Last week, I had the chance to follow a scientific conference online. The topic was to no one’s surprise, the microbiome and the continuing efforts of research to understand how germs affect our lives. While the presentations and discussion offered some great perspectives and a few tidbits for future keynotes and lectures, I was amazed at how one particular suffix seemed to be mentioned ad nauseum:
For those who don’t know, the ‘ome (and its close cousin, ‘omics) in research refers to the entirety of a particular branch of science. It had a rather modest start, with the word that almost everyone knows today, the genome and the study of the genome, genomics. Back then, there was little fanfare; everyone was happy with the name and went about their lab work.
But for some reason that still befuddles me, other research streams decided to create their own version of a universal, all-encompassing word to describe their work. The protocol was easy: take the word that most easily describe the nature of the research and add either ‘ome’ to describe the subject or ‘omics’ to point out the research being conducted.
Almost as fast as Gangnam Style became a one-hit wonder, the popularity of ‘ome’ and ‘omics’ exploded. Don’t believe me? Check out the list of ‘omes.
As you can see, some are completely ludicrous. My favorite conflagration of logic is the Aniome, which is not a character in a Marvel superhero comic book, but instead the entirety of biologically relevant things in the universe. For those wondering, the omniome was already taken. However, there are some that have taken off and made their mark in the world. Some of the most popular ones include:
- Protein research, mutated to form the proteome and proteomics;
- Study of lipids – fat molecules – expanded to become lipidomics of the lipidome;
- All the sugars in the body, the glycome, is studied by glycomics;
- The nonsenseome, which isn’t the compilation of Jenny McCarthy‘s anti-vaccine messages, but rather the totality of non-mutated DNA in the body, studied as nonsenomics;
- And of course, the microbiological composition of a body or environment became the word I most likely tweet the most, the microbiome.
Of course, what would ‘omes and ‘omics be like without one to encompass the entirety of them? Yes, if you want to be the Ken Jennings of this part of the science knowledge base, you can focus on the omeome and study omeomics.
At first, I was completely against the whole ‘ome’ and ‘omics’ world but perhaps I’ve been thinking this all wrong. Maybe there is purpose behind all the ‘omics’ and ‘omes’ out there. Moreover, maybe I should embrace the concept and even come up with my own ‘ome.’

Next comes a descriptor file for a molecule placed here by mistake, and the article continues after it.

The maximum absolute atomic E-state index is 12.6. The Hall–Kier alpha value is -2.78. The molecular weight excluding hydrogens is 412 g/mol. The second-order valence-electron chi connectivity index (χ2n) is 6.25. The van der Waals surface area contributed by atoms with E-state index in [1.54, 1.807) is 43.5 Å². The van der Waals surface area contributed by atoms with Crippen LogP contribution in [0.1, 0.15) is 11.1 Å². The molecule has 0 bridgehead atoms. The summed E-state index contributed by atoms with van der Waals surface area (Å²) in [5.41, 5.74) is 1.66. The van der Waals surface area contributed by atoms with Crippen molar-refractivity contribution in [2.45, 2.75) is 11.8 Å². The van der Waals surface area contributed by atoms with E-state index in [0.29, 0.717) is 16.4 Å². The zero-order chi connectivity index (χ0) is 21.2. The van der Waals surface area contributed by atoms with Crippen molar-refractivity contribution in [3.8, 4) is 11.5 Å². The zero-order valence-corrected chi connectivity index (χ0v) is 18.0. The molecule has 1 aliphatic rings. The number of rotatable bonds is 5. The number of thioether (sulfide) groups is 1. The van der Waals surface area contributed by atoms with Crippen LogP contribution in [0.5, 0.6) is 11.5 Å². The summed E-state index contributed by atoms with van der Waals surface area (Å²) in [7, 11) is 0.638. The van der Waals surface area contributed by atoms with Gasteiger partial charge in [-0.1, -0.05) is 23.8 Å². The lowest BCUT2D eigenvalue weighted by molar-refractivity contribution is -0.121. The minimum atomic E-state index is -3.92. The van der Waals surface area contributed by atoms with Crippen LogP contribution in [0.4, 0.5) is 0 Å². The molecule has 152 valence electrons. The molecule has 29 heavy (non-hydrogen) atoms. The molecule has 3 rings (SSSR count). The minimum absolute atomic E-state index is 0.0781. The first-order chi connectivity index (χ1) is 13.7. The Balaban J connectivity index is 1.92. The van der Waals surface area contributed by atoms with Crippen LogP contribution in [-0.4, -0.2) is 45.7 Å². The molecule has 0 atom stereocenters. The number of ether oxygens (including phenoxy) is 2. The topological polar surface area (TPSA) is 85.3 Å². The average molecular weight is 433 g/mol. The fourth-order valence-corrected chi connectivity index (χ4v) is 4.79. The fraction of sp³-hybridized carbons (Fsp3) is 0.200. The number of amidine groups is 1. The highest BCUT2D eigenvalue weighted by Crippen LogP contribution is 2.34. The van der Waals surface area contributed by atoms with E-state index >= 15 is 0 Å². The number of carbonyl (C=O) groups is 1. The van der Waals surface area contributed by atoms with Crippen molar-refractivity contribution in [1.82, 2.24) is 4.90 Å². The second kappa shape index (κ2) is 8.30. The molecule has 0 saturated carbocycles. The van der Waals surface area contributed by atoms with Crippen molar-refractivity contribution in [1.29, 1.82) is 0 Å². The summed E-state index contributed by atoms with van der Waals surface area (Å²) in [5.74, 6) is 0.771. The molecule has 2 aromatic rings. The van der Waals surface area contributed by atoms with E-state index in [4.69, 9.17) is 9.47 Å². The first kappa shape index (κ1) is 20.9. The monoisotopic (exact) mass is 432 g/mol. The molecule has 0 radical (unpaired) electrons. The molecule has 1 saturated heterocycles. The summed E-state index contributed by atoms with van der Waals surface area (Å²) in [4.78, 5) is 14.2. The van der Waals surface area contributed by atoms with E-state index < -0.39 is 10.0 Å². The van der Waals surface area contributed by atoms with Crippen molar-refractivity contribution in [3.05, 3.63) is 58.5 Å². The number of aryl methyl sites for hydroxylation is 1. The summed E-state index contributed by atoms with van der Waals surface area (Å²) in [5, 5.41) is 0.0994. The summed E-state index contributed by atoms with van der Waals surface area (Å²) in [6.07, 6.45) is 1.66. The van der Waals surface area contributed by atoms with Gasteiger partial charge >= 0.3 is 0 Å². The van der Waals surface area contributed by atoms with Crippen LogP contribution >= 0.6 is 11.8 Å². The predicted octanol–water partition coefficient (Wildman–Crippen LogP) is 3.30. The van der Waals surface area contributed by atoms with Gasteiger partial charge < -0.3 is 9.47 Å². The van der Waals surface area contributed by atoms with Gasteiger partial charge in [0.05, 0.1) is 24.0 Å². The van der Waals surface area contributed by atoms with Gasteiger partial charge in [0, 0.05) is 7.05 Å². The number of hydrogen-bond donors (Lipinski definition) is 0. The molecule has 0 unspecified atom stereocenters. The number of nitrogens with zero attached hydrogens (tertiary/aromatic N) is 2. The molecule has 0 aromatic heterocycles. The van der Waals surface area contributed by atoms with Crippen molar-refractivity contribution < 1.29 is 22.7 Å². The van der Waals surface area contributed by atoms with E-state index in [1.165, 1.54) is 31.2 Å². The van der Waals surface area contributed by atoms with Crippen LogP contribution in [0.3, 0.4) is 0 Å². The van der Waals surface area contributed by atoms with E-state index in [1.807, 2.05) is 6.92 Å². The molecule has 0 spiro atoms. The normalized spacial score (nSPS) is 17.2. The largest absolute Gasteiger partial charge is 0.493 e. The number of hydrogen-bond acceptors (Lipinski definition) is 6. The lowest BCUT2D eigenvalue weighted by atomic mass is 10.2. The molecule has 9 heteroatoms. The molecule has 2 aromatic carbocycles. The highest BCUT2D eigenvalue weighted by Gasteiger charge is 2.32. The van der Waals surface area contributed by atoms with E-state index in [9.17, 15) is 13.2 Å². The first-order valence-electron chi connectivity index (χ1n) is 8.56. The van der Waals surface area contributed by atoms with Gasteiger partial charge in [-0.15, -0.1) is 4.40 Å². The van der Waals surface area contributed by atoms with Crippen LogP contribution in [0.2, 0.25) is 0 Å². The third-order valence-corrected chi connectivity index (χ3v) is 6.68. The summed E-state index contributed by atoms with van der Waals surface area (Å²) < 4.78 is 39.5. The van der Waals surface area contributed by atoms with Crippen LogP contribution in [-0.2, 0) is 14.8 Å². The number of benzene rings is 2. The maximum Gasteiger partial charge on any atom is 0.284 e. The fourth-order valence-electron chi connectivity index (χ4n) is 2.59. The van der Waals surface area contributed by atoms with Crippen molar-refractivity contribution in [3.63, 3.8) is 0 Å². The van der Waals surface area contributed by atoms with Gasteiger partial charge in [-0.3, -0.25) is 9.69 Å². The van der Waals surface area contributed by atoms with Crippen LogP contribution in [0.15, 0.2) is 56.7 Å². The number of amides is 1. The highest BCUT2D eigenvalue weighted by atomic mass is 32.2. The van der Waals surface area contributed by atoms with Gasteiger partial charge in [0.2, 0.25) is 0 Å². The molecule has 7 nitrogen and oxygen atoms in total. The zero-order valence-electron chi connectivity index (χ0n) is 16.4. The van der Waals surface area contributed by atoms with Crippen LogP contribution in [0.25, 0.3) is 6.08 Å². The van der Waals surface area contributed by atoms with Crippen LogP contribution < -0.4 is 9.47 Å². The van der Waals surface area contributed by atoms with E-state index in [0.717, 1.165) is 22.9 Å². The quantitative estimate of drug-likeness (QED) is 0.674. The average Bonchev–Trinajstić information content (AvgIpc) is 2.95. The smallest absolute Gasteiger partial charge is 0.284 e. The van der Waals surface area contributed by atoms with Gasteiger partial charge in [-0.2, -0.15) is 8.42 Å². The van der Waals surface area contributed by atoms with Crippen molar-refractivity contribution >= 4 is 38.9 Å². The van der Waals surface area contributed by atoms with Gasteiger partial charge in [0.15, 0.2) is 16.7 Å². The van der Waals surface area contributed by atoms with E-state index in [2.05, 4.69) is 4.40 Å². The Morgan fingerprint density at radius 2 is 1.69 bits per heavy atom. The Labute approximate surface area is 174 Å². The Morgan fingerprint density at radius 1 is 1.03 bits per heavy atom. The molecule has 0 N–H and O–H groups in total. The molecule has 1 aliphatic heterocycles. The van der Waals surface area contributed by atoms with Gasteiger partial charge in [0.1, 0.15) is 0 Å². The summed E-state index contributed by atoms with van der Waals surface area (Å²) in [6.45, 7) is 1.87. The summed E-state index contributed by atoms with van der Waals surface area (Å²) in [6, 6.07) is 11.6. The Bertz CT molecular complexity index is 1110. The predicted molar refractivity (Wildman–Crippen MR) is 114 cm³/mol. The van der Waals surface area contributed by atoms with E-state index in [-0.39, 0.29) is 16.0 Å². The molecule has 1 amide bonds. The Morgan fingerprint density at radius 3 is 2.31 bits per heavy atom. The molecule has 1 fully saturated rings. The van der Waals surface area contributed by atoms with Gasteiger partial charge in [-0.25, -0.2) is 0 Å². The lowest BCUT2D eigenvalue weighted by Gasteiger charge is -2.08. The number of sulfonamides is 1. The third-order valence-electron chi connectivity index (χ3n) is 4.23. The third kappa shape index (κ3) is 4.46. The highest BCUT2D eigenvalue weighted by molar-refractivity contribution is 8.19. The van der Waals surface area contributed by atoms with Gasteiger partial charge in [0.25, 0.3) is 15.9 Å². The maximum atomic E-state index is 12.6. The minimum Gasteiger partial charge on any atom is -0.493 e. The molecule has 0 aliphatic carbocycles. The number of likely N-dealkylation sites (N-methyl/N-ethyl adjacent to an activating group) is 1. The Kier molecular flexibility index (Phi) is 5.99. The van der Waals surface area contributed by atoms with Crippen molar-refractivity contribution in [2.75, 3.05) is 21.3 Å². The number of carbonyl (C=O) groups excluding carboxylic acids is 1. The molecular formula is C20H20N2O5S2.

And I have…
For those of you who might believe this has more to do with the status of a piece of skin on a male phallus, think again. In this case, the gentillome refers to the union of beneficial pathways to improve health. The term etymology stems from the French word meaning kind: gentille; and there is a double entendre that is homonymous with another French term: gentille homme, or kind man.
What is the scope of the gentillome?
“The gentillome is the entirety of all processes,
whether they be biological, chemical, physical or metaphysical,
that are beneficial to life, the universe, and everything.”
That’s quite the statement, I know. But, when you’re making an ‘ome, you have to think vague and bold to start. But to give an idea of what might in the gentillome (provided that it has applied and proven itself to be so), here are a few examples:
- the influence of immune response to fatty acids in the gut produced by probiotics.
- the formation of electrochemical signals in the brain that make us giggle with joy.
- the smashing together of musical waves causing what’s known as harmony.
- the effect of meditation on the body.
- chivalry (as long as it’s not dead).
- and the all-encompassing joy of gathering together to achieve a common goal that improves all of our lives. Or as many like to call it, tweetups. Yes, every time you sit down for a pint to discuss the online discussions in person to improve our society in a grassroots way, you are demonstrating an act of gentillomics.
Of course, like many ideas, inventions, patents, and really awesome ideas brainstormed over a moment of boredom while scanning social media, the gentillome may not have much of a chance to survive. In fact, there is more likelihood that a new species of bacteria will be named after me. But, in some avenues of life and tabloid headlines, it’s not how long a particular idea lives, it’s who thought of it first that counts. I have made an official record of my claim as the first – and quite possibly the only – person to use the term.
I’d love to hear your ideas and whether you might like to learn more about the gentillome and ideas I have for research that may lie ahead.
Oh, and for anyone who is thinking of using the antonym to gentillome, the villainome, be aware, someone’s already on it. Shout out to ya, Patricia!
UPDATE: You can see another take on the ‘ome and ‘omics world at the Hashtags of the Week website. A great read I recommend.